“Fair is foul and foul is fair” (Act 1.1.11-12). This is a famous line and also one of the major themes in Macbeth. It has many meanings and can be analyzed forever. One of the meanings is things do not appear as they seem. There are many events supporting this theme in the book and also in reality. How to define “good” and “bad”? Everyone has his or her own judgment and there’s no model answer for it. It depends on the point of view and position of the person. There’s a direction for what is fair and what is foul while there’s a large grey area in between, no definite border can be seen.
This phrase introduces itself within the first act of the book during the first scene, the very beginning. The words “fair is foul” are also used by Macbeth when he first encounters the witches. Later on in the book, almost all of the main characters experience this theme. For Duncan, he said, “There’s no art to find the mind’s construction in the face” (Act 1.4.11-12). He means no one can read someone else’s heart by reading his or her face as the traitor of Scotland also has a loyal face. The book implies that something’s outside appearance is inwardly the opposite. Like Macbeth, the battle hero, he seems loyal but he has the thought of murdering Duncan inside their mind. Another good example is Lady Macbeth. She appears as a woman figure but she amazed the readers by upside-down the stereotypes that they had for women.
She encourages her husband to kill the King and even pray to the god for “unsex” her. Her husband even said that she, having such a maculating attitude, should give birth to male children only. Moreover, refers to the witches’ prophecies for Banquo “not so happy, yet much happier” and “lesser than Macbeth, and greater” (Act 1.3.68-70), both of them contradict each other and have double meanings. For example, Banquo won’t be king but he will be the father of a long line of kings and Macbeth as a king should be far happier than Banquo but Banquo is mentally happier than Macbeth because he has a free conscience. Lastly, for Macduff, his wife said he is a traitor as he abundant his family and fled to England. But actually, he is the one who killed the tyrant Macbeth and brought Scotland back to morals, justice and peace. The act that he overthrew Macbeth is a traitor’s act or a loyal general’s act? It’s both-sided.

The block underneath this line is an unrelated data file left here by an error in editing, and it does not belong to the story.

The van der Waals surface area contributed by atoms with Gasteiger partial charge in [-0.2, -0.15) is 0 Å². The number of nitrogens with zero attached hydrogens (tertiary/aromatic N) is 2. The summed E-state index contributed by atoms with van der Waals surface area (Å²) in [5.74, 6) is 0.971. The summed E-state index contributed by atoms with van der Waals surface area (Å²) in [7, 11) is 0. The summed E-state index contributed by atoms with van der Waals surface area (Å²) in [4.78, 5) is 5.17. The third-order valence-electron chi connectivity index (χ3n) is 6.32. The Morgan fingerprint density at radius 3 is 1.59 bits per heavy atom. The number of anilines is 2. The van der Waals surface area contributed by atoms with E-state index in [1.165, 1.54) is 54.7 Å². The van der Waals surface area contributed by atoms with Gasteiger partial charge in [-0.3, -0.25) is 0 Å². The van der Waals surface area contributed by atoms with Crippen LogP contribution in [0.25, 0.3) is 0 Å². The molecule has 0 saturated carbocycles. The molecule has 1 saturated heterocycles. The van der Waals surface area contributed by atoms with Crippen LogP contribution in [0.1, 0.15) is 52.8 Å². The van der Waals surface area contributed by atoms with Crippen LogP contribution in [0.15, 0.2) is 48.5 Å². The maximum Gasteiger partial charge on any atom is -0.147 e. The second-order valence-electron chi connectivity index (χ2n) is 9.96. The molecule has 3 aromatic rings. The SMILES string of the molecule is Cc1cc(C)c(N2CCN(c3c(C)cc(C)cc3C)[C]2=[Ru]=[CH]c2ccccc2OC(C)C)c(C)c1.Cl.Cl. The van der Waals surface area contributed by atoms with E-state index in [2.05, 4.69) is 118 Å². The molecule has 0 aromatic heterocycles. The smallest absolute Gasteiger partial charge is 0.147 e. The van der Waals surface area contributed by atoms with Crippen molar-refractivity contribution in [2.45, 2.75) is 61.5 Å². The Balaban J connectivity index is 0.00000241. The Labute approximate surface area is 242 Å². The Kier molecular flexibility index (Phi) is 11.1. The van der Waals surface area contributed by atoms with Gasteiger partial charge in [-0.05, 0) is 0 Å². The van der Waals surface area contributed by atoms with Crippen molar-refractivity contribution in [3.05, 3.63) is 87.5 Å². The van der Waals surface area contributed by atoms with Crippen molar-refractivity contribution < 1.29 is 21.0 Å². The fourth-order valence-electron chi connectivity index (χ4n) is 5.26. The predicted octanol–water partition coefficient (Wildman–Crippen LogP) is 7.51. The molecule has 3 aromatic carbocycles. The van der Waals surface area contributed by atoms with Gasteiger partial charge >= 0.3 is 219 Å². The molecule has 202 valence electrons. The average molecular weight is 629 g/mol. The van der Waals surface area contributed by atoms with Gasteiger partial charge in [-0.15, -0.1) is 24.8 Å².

Why is the world of Macbeth topsy-turvy? Because it reflects the world at large as it really is, not only black and white but an amalgam of both. It is good and evil, innocent and guilty, honest and treacherous. It is a world of sun and clouds, of calm and storm, of cold and warmth. In the book Macbeth, the writer holds up a mirror that reflects not only the outward manner of man but also his conflicting innate character. This mirror reveals glory as blood-stained, safety as dangerous, friends as inimical. There are many examples in daily life that can prove Shakespeare’s thesis. For example in politics, critics of the Iraq War say the U.S. won it but lost it, echoing the words of the witches. Clinton’s second term as U.S. president was fair in terms of the economy and foul in terms of the sex scandal that led to his impeachment. A more common example which almost all students have experience is getting a low mark on the test or a bad grade on the report card. This seems foul as it is said to be a failure, but this is actually fair as failure makes improvement. In conclusion, “Fair is foul and foul is fair” (Act 1.1.11-12) is not only true in Macbeth but also in the actual world. Make a second thought, fair and foul are actually the same thing.